Following the ambient distortion of Souled Out‘s opening track “Limbo Limbo Limbo,” the singer rediscovers herself through guitar-led affirmations on “W.A.Y.S.” Both L.A. natives, Thundercat was featured on Aiko’s 2014 debut album just one year after releasing his sophomore album, Apocalypse. Toward the end of the track, Thundercat is given room for a breakdown, while Aiko pays tribute to her deceased brother, Miyagi. — JT
“Negro Spiritual” highlights Thundercat’s ability to basically build a whole beat on his own. The track begins with one Thundercat bassline, only to then become three separate basslines working in tandem. It’s such a subtle but rewarding listening experience, the lines smoothly layered atop each other and giving the track an intensity that compliments Danny Brown’s animated vocal delivery. Brown has always been experimental with his beat choices, and it’s incredible to see him keep up with one of the busiest basslines Thundercat has created in recent history. — EW
Terrace Martin‘s 2016 album Velvet Portraits continued his homage to the West Coast, while making the case for LA leading the pack in new-age jazz. It was only right that the multi-instrumentalist was joined by Robert Glasper, Thundercat and HIS brother — drummer Robert Bruner Jr. — for “Curly Martin,” one of the album’s standout songs. If the outro to the track sounds familiar, that’s because it was sampled on To Pimp A Butterfly‘s “The Blacker the Berry.” — JT
Dirty Computer‘s “Take A Byte” is a playful nod to the android theme Janelle Monáe has been building on since 2007’s Metropolis: The Chase Suite EP. In the track, Monae coyly teases her lover about not being the one to “take home to your mama,” and telling them “Your code is programmed not to love me but you can’t pretend.” Thundercat (along with fellow bassists Jon Jon Traxx and Nate “Rocket” Wonder) provide the backdrop for her feminist stance, the instrumentation an upbeat blend of funk and R&B that would’ve made Prince proud. In the Dirty Computer “emotion picture” Monae released to accompany the album, Jane 57821 — her android — leads a digital revolution that’s soundtracked by “Take A Byte.” Unfortunately, as punishment for the act, this leads to her memory being erased. — JT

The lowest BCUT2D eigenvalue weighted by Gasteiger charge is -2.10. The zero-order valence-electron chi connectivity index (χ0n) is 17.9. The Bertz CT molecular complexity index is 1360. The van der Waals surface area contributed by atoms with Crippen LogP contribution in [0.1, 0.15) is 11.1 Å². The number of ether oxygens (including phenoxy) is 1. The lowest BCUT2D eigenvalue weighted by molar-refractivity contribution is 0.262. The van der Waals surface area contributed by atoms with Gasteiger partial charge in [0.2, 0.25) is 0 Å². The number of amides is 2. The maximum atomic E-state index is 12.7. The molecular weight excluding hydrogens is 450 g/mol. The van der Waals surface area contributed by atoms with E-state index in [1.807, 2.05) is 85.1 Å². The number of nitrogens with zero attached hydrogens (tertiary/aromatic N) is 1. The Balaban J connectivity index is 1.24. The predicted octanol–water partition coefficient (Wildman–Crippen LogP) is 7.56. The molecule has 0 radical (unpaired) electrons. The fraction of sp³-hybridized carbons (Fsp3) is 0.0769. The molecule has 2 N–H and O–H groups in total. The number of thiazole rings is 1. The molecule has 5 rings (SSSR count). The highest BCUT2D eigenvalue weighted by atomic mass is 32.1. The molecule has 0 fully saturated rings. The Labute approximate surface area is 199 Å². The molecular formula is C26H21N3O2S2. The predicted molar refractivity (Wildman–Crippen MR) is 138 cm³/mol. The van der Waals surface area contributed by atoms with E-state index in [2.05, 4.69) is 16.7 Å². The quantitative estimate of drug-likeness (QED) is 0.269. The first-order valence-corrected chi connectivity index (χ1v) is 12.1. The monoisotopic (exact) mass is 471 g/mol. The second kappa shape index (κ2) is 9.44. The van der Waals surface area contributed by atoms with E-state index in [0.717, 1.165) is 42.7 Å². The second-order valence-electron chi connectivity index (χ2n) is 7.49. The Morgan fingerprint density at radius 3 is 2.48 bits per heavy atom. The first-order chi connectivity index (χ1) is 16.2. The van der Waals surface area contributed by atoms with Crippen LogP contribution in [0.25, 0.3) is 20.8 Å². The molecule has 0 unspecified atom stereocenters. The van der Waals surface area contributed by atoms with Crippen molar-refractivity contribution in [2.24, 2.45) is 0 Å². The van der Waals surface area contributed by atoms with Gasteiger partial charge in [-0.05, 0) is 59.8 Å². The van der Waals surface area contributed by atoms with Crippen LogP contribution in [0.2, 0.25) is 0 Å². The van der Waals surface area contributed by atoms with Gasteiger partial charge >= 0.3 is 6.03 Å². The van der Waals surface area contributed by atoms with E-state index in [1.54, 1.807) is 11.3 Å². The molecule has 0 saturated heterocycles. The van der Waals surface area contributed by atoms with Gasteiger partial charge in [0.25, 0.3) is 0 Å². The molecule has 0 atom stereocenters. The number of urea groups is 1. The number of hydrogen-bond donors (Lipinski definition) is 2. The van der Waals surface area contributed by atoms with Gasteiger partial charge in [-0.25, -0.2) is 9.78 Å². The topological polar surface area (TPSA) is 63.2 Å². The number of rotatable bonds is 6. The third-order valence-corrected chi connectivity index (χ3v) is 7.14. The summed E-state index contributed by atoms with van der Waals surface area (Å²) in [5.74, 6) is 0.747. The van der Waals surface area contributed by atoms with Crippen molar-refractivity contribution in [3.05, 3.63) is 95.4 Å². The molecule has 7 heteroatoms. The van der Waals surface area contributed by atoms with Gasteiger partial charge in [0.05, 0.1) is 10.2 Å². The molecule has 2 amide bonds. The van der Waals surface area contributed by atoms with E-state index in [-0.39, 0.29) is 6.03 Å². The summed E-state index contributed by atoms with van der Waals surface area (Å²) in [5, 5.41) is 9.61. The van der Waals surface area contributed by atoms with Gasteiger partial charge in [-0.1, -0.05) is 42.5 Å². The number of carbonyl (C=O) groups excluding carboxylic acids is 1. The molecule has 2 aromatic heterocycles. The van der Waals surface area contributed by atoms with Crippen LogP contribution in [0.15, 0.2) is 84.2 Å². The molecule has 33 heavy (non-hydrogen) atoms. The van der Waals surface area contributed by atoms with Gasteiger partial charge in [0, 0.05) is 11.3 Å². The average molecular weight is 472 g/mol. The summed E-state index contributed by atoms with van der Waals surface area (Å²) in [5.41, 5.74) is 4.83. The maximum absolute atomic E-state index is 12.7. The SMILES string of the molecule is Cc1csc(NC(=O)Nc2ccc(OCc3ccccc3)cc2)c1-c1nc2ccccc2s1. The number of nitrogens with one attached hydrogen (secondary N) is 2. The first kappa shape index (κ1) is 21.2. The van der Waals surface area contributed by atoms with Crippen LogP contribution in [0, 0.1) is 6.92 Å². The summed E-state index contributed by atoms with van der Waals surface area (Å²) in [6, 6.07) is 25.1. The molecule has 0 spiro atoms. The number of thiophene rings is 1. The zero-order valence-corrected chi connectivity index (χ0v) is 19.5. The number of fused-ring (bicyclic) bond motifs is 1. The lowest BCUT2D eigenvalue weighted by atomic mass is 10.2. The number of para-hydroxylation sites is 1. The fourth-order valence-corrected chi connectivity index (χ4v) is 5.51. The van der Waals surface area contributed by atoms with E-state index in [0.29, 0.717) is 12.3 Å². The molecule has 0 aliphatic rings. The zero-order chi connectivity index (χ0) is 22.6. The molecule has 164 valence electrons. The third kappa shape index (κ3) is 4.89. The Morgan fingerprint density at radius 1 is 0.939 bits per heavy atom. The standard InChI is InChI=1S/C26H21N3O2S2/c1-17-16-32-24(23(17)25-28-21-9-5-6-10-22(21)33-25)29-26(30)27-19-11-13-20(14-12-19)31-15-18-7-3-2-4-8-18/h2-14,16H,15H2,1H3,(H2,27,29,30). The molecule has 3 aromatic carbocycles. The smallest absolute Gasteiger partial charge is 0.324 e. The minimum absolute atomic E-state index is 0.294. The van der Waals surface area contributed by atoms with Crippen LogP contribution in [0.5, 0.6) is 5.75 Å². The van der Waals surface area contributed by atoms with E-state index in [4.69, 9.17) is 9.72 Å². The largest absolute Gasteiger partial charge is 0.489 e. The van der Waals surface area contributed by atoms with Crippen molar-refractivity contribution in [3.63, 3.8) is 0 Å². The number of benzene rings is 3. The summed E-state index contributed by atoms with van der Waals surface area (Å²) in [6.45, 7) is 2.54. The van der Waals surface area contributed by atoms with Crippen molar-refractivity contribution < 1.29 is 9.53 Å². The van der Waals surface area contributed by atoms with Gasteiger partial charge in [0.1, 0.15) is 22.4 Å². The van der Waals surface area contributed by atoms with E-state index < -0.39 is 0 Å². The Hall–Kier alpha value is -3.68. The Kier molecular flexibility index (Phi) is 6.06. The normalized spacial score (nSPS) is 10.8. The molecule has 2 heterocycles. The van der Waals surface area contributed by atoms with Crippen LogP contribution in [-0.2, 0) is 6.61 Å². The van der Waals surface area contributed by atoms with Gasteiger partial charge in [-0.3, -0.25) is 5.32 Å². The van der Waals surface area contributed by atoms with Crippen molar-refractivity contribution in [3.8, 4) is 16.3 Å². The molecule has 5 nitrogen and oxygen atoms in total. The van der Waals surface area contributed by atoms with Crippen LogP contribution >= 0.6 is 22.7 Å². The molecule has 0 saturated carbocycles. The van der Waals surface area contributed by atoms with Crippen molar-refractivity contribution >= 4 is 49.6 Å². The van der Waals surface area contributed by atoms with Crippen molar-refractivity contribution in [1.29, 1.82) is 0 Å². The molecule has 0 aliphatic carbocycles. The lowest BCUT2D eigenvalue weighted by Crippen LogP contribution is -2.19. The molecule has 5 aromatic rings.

N.E.R.D has always served as the outlet for Pharrell and Chad Hugo’s more experimental musical tendencies, and this was no different for the band’s fifth album, No One Ever Really Dies. It came as no surprise when Pharrell listed the bands he was listening to for inspiration while making the album: Devo, Gang of Four, Talking Heads. Their new wave and post-punk influence could be heard throughout the album, but especially on “Deep Down Body Thurst.” There’s a new wave feel to the track, and Thundercat adds to that feel in such a subtle but important way. Just listen for the bassline during the song’s chorus, which comes and goes in an instant. Thundercat’s playing is so fast that, like “II. Shadows,” you’ll wish there were video to see how he even pulls it off. — EW
Before he became established as a solo act, Thundercat was known for his credits on Erykah Badu’s 2008 comeback album, New Amerykah Part, 1: 4th World War. The album came as a surprise to longtime Badu fans, who noticed themes of political corruption, religion and drug use. “The Cell” — and its nods to 2Pac’s famous “Brenda’s Got A Baby” — tackled drug dependency, with Badu’s cool croon juxtaposed against Thundercat’s driving and energetic bass. That same year, he headed on the road with Badu for The Vortex World Tour. — JT